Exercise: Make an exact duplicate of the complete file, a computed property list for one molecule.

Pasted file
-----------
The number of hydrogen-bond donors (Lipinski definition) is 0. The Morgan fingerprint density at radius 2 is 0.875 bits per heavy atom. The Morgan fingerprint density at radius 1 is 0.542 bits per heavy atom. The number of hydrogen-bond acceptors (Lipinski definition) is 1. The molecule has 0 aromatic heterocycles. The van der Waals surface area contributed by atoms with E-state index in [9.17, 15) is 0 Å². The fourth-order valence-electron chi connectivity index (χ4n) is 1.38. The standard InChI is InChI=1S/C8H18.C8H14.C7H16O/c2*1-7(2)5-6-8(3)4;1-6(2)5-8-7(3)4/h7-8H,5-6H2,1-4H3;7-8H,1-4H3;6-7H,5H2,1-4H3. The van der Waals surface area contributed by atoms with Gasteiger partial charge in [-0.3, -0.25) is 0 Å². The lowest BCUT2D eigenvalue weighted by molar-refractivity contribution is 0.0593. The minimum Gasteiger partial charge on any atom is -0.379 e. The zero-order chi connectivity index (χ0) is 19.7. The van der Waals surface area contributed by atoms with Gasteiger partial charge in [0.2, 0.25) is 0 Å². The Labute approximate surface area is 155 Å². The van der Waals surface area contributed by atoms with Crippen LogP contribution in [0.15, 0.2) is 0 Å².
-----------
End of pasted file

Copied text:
The number of hydrogen-bond donors (Lipinski definition) is 0. The Morgan fingerprint density at radius 2 is 0.875 bits per heavy atom. The Morgan fingerprint density at radius 1 is 0.542 bits per heavy atom. The number of hydrogen-bond acceptors (Lipinski definition) is 1. The molecule has 0 aromatic heterocycles. The van der Waals surface area contributed by atoms with E-state index in [9.17, 15) is 0 Å². The fourth-order valence-electron chi connectivity index (χ4n) is 1.38. The standard InChI is InChI=1S/C8H18.C8H14.C7H16O/c2*1-7(2)5-6-8(3)4;1-6(2)5-8-7(3)4/h7-8H,5-6H2,1-4H3;7-8H,1-4H3;6-7H,5H2,1-4H3. The van der Waals surface area contributed by atoms with Gasteiger partial charge in [-0.3, -0.25) is 0 Å². The lowest BCUT2D eigenvalue weighted by molar-refractivity contribution is 0.0593. The minimum Gasteiger partial charge on any atom is -0.379 e. The zero-order chi connectivity index (χ0) is 19.7. The van der Waals surface area contributed by atoms with Gasteiger partial charge in [0.2, 0.25) is 0 Å². The Labute approximate surface area is 155 Å². The van der Waals surface area contributed by atoms with Crippen LogP contribution in [0.15, 0.2) is 0 Å².